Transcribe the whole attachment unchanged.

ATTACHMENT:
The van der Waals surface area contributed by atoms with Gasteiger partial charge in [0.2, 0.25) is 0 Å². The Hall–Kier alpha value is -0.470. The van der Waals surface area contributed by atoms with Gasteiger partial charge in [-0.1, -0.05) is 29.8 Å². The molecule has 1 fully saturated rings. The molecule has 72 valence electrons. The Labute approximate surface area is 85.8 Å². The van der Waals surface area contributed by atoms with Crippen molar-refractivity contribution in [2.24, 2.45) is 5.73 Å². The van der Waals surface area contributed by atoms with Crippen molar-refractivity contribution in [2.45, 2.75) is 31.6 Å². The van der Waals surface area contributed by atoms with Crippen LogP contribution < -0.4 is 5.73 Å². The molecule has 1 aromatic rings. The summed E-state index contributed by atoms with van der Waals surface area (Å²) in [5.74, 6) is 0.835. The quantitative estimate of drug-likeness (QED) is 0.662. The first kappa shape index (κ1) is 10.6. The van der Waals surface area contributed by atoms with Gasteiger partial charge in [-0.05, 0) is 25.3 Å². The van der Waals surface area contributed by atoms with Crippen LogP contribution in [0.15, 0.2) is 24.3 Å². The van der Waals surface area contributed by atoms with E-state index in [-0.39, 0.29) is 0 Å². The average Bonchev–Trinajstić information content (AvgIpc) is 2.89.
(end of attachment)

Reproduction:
The van der Waals surface area contributed by atoms with Gasteiger partial charge in [0.2, 0.25) is 0 Å². The Hall–Kier alpha value is -0.470. The van der Waals surface area contributed by atoms with Gasteiger partial charge in [-0.1, -0.05) is 29.8 Å². The molecule has 1 fully saturated rings. The molecule has 72 valence electrons. The Labute approximate surface area is 85.8 Å². The van der Waals surface area contributed by atoms with Crippen molar-refractivity contribution in [2.24, 2.45) is 5.73 Å². The van der Waals surface area contributed by atoms with Crippen molar-refractivity contribution in [2.45, 2.75) is 31.6 Å². The van der Waals surface area contributed by atoms with Crippen LogP contribution < -0.4 is 5.73 Å². The molecule has 1 aromatic rings. The summed E-state index contributed by atoms with van der Waals surface area (Å²) in [5.74, 6) is 0.835. The quantitative estimate of drug-likeness (QED) is 0.662. The first kappa shape index (κ1) is 10.6. The van der Waals surface area contributed by atoms with Gasteiger partial charge in [-0.05, 0) is 25.3 Å². The van der Waals surface area contributed by atoms with Crippen LogP contribution in [0.15, 0.2) is 24.3 Å². The van der Waals surface area contributed by atoms with E-state index in [-0.39, 0.29) is 0 Å². The average Bonchev–Trinajstić information content (AvgIpc) is 2.89.